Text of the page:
"With a lightning pace, captivating characters, and astonishing twists throughout, The Hit is guaranteed to keep your attention from the first page to the last." --The Times-News (NC) on The Hit
About ten years ago the idea of writing a little cook book had its birth. We were in Almora that summer. Almora is a station far up in the Himalayas, a clean little bazaar nestles at the foot of enclosing mountains. Dotting the deodar-covered slopes of these mountains are the picturesque bungalows of the European residents, while towering above and over all are the glistening peaks of the eternal snows.

We love to think of this particular summer, for Lilavate Singh was with us. The thought of her always brings help and inspiration.
One day she prepared for the crowd of us a tiffin of delicious Hindustani food. That afternoon while we were sitting under the shade and fragrance of the deodar trees, we praised the tiffin. Before we knew it we were planning a cook book. It was to be a joint affair of Hindustani and English dishes, and Miss Singh was to be responsible for the Hindustani part of it. Our enthusiasm grew. For three or four days we talked of nothing else. We experimented, we planned; we dreamed, we wrote. But alas! other things soon thrust themselves upon us, and our unfinished cook book was pigeon-holed for years and years.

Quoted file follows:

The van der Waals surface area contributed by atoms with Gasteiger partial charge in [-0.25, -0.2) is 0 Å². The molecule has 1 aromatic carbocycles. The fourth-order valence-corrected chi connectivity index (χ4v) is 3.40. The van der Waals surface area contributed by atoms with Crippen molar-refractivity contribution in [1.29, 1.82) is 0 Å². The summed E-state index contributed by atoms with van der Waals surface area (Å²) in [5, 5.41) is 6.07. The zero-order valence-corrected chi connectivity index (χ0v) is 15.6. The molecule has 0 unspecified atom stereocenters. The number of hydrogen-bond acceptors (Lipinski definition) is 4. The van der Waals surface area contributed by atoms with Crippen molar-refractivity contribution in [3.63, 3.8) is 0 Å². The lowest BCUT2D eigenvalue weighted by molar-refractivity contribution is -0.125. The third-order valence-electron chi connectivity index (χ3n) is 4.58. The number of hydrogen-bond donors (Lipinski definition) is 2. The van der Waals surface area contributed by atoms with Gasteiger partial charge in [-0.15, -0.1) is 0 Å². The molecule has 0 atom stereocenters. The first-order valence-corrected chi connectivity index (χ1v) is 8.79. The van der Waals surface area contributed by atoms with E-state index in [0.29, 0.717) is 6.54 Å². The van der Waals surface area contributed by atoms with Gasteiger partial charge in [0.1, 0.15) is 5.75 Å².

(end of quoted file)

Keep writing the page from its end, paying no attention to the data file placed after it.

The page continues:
And it is not now what it would have been if finished then.

Many of the recipes, however, are those that Miss Singh gave us then. Some of them she might not recognize, for they have become quite Americanized, but they are hers nevertheless, and I hope that you will not only try them and enjoy them, but that they will help you to solve some of the problems of living and giving which are confronting us all these days.
I have told this story before, but it fits in well here. A lady in India once had an ayah, who from morning until night sang the same sad song as she would wheel the baby in its little go-cart up and down the mandal or driveway; as she would energetically jump it up and down; as she would lazily pat it to sleep, always and ever she could be heard chanting plaintively, "Ky a ke waste, Ky a ke waste, pet ke waste, pet ke waste."

The lady's curiosity was aroused. The words were simple enough, but they had no sense: "For why? For why? For why? For stomach! For stomach! For stomach!" wailed the ayah.
Desiring to know what was for why, and what was for stomach one day, the lady called the ayah to her and sought the interpretation thereof.

"This is the meaning, Oh mem sahiba," said the ayah: "Why do we live? What is the meaning of our existence? To fill our stomachs, to fill our stomachs."